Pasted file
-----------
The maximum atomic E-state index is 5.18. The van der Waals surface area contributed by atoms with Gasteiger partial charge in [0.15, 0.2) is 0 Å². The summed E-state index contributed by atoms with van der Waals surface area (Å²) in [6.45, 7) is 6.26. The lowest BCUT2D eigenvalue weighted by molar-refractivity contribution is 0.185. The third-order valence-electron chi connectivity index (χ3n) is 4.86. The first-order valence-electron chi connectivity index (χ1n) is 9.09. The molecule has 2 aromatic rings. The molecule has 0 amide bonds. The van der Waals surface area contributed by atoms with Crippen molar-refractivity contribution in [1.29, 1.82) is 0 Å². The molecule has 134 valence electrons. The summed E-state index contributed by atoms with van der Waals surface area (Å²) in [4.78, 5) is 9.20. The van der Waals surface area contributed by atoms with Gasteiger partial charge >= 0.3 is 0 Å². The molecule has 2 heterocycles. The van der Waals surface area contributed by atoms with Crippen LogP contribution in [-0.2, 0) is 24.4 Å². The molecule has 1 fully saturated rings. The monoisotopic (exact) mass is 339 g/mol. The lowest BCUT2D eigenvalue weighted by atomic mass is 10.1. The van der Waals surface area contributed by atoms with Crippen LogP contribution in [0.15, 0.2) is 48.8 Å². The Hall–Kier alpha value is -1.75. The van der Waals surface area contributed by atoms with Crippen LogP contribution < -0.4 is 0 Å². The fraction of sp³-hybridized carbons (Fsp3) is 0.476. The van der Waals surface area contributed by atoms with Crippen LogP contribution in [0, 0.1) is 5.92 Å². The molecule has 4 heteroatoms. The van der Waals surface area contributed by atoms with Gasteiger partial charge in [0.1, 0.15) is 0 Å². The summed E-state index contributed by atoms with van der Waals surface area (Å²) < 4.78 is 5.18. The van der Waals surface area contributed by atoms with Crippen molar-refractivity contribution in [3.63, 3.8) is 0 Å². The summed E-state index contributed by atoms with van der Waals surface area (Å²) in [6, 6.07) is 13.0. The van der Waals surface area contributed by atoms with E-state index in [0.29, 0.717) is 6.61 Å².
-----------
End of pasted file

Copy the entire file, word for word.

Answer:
The maximum atomic E-state index is 5.18. The van der Waals surface area contributed by atoms with Gasteiger partial charge in [0.15, 0.2) is 0 Å². The summed E-state index contributed by atoms with van der Waals surface area (Å²) in [6.45, 7) is 6.26. The lowest BCUT2D eigenvalue weighted by molar-refractivity contribution is 0.185. The third-order valence-electron chi connectivity index (χ3n) is 4.86. The first-order valence-electron chi connectivity index (χ1n) is 9.09. The molecule has 2 aromatic rings. The molecule has 0 amide bonds. The van der Waals surface area contributed by atoms with Crippen molar-refractivity contribution in [1.29, 1.82) is 0 Å². The molecule has 134 valence electrons. The summed E-state index contributed by atoms with van der Waals surface area (Å²) in [4.78, 5) is 9.20. The van der Waals surface area contributed by atoms with Gasteiger partial charge >= 0.3 is 0 Å². The molecule has 2 heterocycles. The van der Waals surface area contributed by atoms with Crippen LogP contribution in [-0.2, 0) is 24.4 Å². The molecule has 1 fully saturated rings. The monoisotopic (exact) mass is 339 g/mol. The lowest BCUT2D eigenvalue weighted by atomic mass is 10.1. The van der Waals surface area contributed by atoms with Crippen LogP contribution in [0.15, 0.2) is 48.8 Å². The Hall–Kier alpha value is -1.75. The van der Waals surface area contributed by atoms with Crippen LogP contribution < -0.4 is 0 Å². The fraction of sp³-hybridized carbons (Fsp3) is 0.476. The van der Waals surface area contributed by atoms with Crippen LogP contribution in [0, 0.1) is 5.92 Å². The molecule has 4 heteroatoms. The van der Waals surface area contributed by atoms with Gasteiger partial charge in [0.1, 0.15) is 0 Å². The summed E-state index contributed by atoms with van der Waals surface area (Å²) < 4.78 is 5.18. The van der Waals surface area contributed by atoms with Crippen molar-refractivity contribution in [3.63, 3.8) is 0 Å². The summed E-state index contributed by atoms with van der Waals surface area (Å²) in [6, 6.07) is 13.0. The van der Waals surface area contributed by atoms with E-state index in [0.29, 0.717) is 6.61 Å².